“Hunt, Gather, Cook” Is Not Your Grandpa’s Foraging Guidebook

When locavores travel, we seek out farmers markets, u-pick orchards and farm-to-table fanatics. But we’re often oblivious to the best place-based tastes, right under our noses.

“We live in an edible world,” writes Hank Shaw in the introduction to his recently released book, Hunt, Gather, Cook: Finding the Forgotten Feast (Rodale, $25.99).

If you know what to look for, he says, the world is literally your oyster—or your oyster toad (an oyster-eating sea creature that yields some tasty cheek meat.)

Shaw, a journalist with some experience as a restaurant cook, turned his lifelong passion for finding delicious foods into a Beard- nominated, IACP-award-winning blog, Hunter Angler Gardener Cook. He lives in Sacramento, an Eden of rivers, streams, woods and mountains, but insists dwellers of the concrete jungle can also feast on their surroundings. “There are always wild spots within urban and suburban areas,” he says, speaking from experience. When he lived on 80th and York, his city scores included wild onions, and while his book breaks down exotica like pheasant and elk, it also guides you to the likes of pigweed and purslane, which are both sprouting within a block of your front door.

For beginners, Shaw recommends wild strawberries and raspberries, which look like smaller supermarket berries but with bigger flavors. Dandelions are also a good way to ease into gathering wild greens. “Nothing that looks like a dandelion is poisonous,” he says. “At most it could be wild chicory or wild lettuce.” No matter what, you’ll have found a nutritious green, for salad or sauté, with a pleasantly bitter taste.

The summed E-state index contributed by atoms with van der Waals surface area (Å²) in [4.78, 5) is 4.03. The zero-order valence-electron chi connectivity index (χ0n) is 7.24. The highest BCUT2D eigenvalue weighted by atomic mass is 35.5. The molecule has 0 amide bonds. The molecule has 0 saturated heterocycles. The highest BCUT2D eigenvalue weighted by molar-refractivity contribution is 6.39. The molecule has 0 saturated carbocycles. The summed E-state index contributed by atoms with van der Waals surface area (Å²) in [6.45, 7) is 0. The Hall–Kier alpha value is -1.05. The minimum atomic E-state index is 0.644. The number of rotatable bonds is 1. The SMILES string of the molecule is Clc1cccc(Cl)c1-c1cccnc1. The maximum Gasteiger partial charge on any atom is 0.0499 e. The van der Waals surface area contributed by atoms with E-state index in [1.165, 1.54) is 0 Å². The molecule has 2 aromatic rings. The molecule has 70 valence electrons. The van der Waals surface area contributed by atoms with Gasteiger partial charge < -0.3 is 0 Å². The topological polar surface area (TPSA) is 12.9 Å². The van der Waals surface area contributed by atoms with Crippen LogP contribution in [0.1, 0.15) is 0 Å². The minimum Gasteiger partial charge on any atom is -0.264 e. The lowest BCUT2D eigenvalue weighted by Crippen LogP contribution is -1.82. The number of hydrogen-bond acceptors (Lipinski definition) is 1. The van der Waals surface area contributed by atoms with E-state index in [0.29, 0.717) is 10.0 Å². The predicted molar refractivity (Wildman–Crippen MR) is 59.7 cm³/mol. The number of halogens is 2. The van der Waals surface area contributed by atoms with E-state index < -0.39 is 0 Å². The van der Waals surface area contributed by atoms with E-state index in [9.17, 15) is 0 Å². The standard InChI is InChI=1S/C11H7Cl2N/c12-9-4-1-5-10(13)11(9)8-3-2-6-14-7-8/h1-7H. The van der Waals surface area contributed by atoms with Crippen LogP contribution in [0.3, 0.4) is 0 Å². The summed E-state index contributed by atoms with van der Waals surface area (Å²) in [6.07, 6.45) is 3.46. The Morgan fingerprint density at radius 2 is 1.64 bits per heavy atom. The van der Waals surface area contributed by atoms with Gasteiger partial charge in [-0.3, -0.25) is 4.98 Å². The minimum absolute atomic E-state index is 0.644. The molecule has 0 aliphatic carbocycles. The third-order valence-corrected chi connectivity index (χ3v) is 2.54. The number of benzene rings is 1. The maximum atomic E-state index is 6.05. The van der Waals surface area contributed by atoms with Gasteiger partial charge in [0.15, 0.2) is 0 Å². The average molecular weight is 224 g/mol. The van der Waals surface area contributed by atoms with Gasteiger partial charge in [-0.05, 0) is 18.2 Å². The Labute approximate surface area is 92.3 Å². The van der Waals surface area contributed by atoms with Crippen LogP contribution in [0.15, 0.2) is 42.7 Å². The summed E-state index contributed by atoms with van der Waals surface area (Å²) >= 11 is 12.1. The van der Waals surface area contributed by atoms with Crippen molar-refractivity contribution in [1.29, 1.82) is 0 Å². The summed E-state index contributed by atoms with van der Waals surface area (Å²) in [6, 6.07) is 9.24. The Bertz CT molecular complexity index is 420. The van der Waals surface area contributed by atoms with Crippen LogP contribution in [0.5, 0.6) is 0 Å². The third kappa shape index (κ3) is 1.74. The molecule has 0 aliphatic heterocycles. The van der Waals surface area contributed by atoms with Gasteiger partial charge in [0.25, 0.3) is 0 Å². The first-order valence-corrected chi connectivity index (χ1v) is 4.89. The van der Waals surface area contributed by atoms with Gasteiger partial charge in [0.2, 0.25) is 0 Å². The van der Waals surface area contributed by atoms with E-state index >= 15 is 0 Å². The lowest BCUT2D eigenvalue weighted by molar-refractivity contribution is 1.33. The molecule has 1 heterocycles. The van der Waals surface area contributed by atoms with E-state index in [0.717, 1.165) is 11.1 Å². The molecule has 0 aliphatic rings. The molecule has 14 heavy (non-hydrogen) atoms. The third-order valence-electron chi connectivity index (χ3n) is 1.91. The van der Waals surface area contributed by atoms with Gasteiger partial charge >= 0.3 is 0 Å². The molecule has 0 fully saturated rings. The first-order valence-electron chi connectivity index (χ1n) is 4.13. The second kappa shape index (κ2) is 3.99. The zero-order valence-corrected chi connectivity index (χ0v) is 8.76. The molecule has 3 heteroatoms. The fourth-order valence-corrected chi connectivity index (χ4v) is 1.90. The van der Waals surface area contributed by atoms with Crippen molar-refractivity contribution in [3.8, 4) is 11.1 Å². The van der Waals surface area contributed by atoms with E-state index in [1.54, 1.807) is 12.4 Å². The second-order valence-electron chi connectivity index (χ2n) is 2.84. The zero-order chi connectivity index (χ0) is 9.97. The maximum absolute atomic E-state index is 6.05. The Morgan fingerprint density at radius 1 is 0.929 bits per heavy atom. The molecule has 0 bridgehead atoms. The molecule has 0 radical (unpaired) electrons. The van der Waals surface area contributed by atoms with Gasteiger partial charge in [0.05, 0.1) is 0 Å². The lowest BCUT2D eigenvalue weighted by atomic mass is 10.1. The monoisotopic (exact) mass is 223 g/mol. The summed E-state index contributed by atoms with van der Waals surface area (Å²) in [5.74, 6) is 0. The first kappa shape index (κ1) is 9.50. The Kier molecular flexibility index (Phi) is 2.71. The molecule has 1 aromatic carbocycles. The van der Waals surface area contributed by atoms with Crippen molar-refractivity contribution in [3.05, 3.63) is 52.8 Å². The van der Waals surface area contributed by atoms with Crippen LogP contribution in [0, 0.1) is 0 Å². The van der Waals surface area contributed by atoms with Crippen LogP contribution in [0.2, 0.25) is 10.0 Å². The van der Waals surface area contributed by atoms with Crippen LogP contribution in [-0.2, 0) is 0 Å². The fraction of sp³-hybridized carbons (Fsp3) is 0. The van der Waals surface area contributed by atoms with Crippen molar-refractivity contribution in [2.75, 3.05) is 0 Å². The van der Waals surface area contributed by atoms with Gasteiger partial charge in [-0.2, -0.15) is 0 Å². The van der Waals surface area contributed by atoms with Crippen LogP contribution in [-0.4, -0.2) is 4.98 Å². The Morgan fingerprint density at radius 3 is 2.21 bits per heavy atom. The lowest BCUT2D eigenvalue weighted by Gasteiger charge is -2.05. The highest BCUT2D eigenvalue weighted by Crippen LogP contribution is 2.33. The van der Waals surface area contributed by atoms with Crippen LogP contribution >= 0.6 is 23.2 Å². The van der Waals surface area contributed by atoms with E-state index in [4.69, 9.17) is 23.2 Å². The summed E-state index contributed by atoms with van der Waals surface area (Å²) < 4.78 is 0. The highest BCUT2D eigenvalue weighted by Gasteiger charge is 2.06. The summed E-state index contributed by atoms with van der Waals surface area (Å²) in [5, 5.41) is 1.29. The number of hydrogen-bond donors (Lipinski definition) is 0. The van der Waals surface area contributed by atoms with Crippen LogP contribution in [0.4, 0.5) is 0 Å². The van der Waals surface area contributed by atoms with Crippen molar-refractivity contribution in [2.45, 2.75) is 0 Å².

(Where you’re foraging can be as important as what, explains Shaw. You don’t want to pick dandelions growing on a base of dioxins, with repeated exposure to heavy metals or along a highway. Words to live by.)

This tome is not your grandmother’s foraging guide. Part cookbook, part memoir, and part polemic, it’s an energetic, witty, opinionated appeal to eaters everywhere. Shaw’s guidance is both informative and inspirational. Readers may lose interest in grassfed steak and develop a hankering for foods hauled from babbling brooks or the roaring ocean. Even die-hard pacifists might be tempted to don camouflage and set out in search of small game (squirrel anyone?), large game (deer, antelope, moose), game birds (grouse, quail) or waterfowl (duck, geese and snipe(!)). And not only because catching your dinner makes pastured livestock look like McDonald’s, but because Shaw’s recipes are downright mouthwatering.

Find out for yourself. On September 22, the author will be at Public (210 Elizabeth Street), where chef/owner Brad Farmerie will fuse his Asian-inspired cooking with ingredients sourced from the wilds of New York City and environs. Information and reservations at 212.343.7011.

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